Directors may complete a general interest form declaring any interests held in other entities which can act as a general disclosure for any future transactions between the company and such entities. If a director is unsure whether to disclose an interest or not, it is best practice to make the disclosure in order to avoid a potential breach of his or her duties.
Directors should make a habit of properly considering whether there are any additional, specific directors’ interests (in addition to the general disclosure) that need to be disclosed at each board meeting. Any general interest form or central register of directors’ interests should also be kept up-to-date if a director’s circumstances change in any way.
Directors should carefully consider the provisions of the company’s articles of association and any relevant shareholders’ agreement, to check what they say about conflicts and how to authorise them. This may, for example, be by way of approval of the board or by resolution of the shareholders, subject to restrictions as to voting rights of the conflicted director. The Model Articles for private limited companies provides that where a director is in a conflict position or has an interest in a transaction, they may remain a director of the company but cannot vote or count towards the quorum in board meetings where such conflict or transaction is considered. Directors should therefore consider whether to amend their articles to allow for a director to vote and count towards the quorum in board meetings where they have declared a conflict or an interest in a proposed transaction.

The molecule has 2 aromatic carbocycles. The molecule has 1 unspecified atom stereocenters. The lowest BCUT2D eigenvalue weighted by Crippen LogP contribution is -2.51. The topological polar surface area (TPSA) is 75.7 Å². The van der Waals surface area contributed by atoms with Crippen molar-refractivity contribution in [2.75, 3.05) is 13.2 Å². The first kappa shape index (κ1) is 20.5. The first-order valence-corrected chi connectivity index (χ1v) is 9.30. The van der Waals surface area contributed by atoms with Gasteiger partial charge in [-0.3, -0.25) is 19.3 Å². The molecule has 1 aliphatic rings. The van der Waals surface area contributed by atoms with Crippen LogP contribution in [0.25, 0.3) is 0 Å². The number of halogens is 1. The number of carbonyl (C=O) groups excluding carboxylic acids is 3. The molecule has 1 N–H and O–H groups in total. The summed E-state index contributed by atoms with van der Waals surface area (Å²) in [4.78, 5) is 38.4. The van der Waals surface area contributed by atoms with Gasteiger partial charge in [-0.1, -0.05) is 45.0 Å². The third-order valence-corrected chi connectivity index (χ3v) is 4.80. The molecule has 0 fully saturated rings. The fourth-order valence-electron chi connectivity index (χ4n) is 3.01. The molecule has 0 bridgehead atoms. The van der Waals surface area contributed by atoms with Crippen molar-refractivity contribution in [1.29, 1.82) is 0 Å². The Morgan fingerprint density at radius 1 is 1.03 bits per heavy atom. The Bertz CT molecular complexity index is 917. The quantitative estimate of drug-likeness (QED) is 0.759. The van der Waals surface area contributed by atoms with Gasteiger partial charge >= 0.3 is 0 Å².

The answer to avoiding the risk of running into problems is by no means difficult and is a case of boards making it a habit to consider and reflect on interests and potential conflicts of their board members regularly.
Failure to properly record conflicts or to comply with the procedure for authorising conflicts may result in:
The main consequence for a board failing to manage conflicts properly is that this can become another weapon in the arsenal of a disgruntled individual if relationships sour or the business gets into financial trouble.
Whilst it can be difficult to bring a formal claim for breach of directors’ duties, failure to properly manage conflicts of interest can bring other aspects of a company’s governance and management into question and ultimately cause a headache for the board in dealing with them. Avoiding the problem in the first place is going to be easier than dealing with the fallout.
We advise on all aspect of directors’ duties including conflicts of interests, from providing draft minutes and resolutions for board meetings to delivering bespoke training for boards of directors and company secretaries. If you have any queries, please contact Adam Quint, Solicitor in our Corporate Team.
This article is for general information only and does not, and is not intended to, amount to legal advice and should not be relied upon as such. If you have any questions relating to your particular circumstances, you should seek independent legal advice.